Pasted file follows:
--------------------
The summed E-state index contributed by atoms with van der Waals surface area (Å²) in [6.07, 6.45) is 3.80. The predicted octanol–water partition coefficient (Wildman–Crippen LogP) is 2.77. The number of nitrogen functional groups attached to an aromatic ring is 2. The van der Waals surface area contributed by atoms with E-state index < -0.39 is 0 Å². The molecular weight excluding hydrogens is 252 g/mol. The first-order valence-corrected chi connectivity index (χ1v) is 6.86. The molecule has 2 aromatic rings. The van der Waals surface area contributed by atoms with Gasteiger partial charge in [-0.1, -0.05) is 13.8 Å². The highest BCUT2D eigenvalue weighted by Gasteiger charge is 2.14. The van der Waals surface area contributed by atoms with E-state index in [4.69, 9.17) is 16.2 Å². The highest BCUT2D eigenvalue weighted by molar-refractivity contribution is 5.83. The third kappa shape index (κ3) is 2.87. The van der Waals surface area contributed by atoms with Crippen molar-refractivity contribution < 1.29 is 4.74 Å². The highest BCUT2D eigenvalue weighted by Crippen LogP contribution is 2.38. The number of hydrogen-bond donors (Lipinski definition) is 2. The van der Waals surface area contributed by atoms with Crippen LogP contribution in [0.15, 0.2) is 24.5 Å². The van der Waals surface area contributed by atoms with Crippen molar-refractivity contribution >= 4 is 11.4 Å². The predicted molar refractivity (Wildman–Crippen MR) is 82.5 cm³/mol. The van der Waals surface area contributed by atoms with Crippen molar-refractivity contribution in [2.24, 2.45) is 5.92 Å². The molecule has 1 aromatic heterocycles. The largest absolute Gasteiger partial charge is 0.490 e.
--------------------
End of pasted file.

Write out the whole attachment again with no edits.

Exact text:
The summed E-state index contributed by atoms with van der Waals surface area (Å²) in [6.07, 6.45) is 3.80. The predicted octanol–water partition coefficient (Wildman–Crippen LogP) is 2.77. The number of nitrogen functional groups attached to an aromatic ring is 2. The van der Waals surface area contributed by atoms with E-state index < -0.39 is 0 Å². The molecular weight excluding hydrogens is 252 g/mol. The first-order valence-corrected chi connectivity index (χ1v) is 6.86. The molecule has 2 aromatic rings. The van der Waals surface area contributed by atoms with Gasteiger partial charge in [-0.1, -0.05) is 13.8 Å². The highest BCUT2D eigenvalue weighted by Gasteiger charge is 2.14. The van der Waals surface area contributed by atoms with E-state index in [4.69, 9.17) is 16.2 Å². The highest BCUT2D eigenvalue weighted by molar-refractivity contribution is 5.83. The third kappa shape index (κ3) is 2.87. The van der Waals surface area contributed by atoms with Crippen molar-refractivity contribution < 1.29 is 4.74 Å². The highest BCUT2D eigenvalue weighted by Crippen LogP contribution is 2.38. The number of hydrogen-bond donors (Lipinski definition) is 2. The van der Waals surface area contributed by atoms with Crippen LogP contribution in [0.15, 0.2) is 24.5 Å². The van der Waals surface area contributed by atoms with Crippen molar-refractivity contribution >= 4 is 11.4 Å². The predicted molar refractivity (Wildman–Crippen MR) is 82.5 cm³/mol. The van der Waals surface area contributed by atoms with Crippen molar-refractivity contribution in [2.24, 2.45) is 5.92 Å². The molecule has 1 aromatic heterocycles. The largest absolute Gasteiger partial charge is 0.490 e.